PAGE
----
Febrewary: Winter Warmer Ale


Brewer: Lancaster Brewing Company
Location: Lancaster, Pennsylvania
Type: Old Ale
ABV: 8.9%

Oh, denizens, don’t forget your booties, because it’s a cold one out there today!

It’s cold out there every day. Talk about the season of our discontent. It’s the perfect weather for staying indoors, wrapping up in blankets and leopard-print slippers, and sipping a nice winter ale. And what more perfectly named beer than Lancaster’s Winter Warmer Ale?

Truth is, I fell instantly in love with this beer the first time I saw the bottle for two reasons. First, it’s from Lancaster Brewing, which makes some incredibly tasty beers and offers one of the most impressive beer flights I have ever had. Seriously, if you love well-crafted beers and ever find yourself near their brewpub, you have got to go and have a flight. They bring you ample pours of every beer they have on tap. This is typically between 12 and 14 beers. It’s pricier than most flights, but it is worth every single penny.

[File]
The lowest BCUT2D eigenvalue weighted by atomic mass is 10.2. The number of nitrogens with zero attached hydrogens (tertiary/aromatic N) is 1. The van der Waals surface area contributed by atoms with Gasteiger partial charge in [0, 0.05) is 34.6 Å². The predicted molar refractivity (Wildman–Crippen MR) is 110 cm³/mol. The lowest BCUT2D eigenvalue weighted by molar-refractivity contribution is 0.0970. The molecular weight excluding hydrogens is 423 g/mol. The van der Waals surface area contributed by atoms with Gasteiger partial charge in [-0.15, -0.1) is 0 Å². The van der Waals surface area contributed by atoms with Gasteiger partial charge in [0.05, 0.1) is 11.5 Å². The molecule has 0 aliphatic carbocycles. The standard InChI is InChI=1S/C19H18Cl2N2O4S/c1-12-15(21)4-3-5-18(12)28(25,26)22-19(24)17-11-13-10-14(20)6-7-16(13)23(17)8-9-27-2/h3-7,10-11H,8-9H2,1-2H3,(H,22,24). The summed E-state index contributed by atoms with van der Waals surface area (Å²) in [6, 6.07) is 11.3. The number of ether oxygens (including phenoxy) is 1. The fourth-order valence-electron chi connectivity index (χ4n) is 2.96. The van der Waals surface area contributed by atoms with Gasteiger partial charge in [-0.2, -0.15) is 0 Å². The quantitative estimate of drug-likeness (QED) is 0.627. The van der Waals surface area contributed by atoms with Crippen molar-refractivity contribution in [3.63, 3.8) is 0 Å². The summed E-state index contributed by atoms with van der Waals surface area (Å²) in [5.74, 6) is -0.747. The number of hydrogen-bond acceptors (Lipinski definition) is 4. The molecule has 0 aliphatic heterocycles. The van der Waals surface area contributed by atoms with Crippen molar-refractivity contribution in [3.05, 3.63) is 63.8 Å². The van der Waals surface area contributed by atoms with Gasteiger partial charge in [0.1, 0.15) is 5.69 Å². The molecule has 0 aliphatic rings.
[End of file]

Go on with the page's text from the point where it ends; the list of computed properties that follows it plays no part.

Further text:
Second reason? Well, that one should be more than obvious from the photo of the bottle. Yes, that would be a wolf on the label. More importantly, proceeds from this particular beer go to support the work of The Wolf Sanctuary of Pennsylvania. Yes, I’ve been there, ironically on the same day that we went to Lancaster Brewing and I had their awesome beer flight.

I wish I could say that the beer inside the bottle was as awesome as the outside label or the generous deal that Lancaster has with the wolf sanctuary. Pour this dark beauty into a glass and see rivulets of ruby sketch through the mahogany darkness. Very low carbonation but an incredibly intense bouquet of dried figs and currants smacks you right in your olfactory zone.

Take a sip (and I do mean a sip) and you find yourself plunging head-first into a molasses-sweet morass that still succeeds in zinging your tastebuds with hoppy astringency. It’s actually quite a disconcerting experience to drink this beer, as the bitterness bites you up front while the sweetness clings to the back of your palate, building up with every swallow.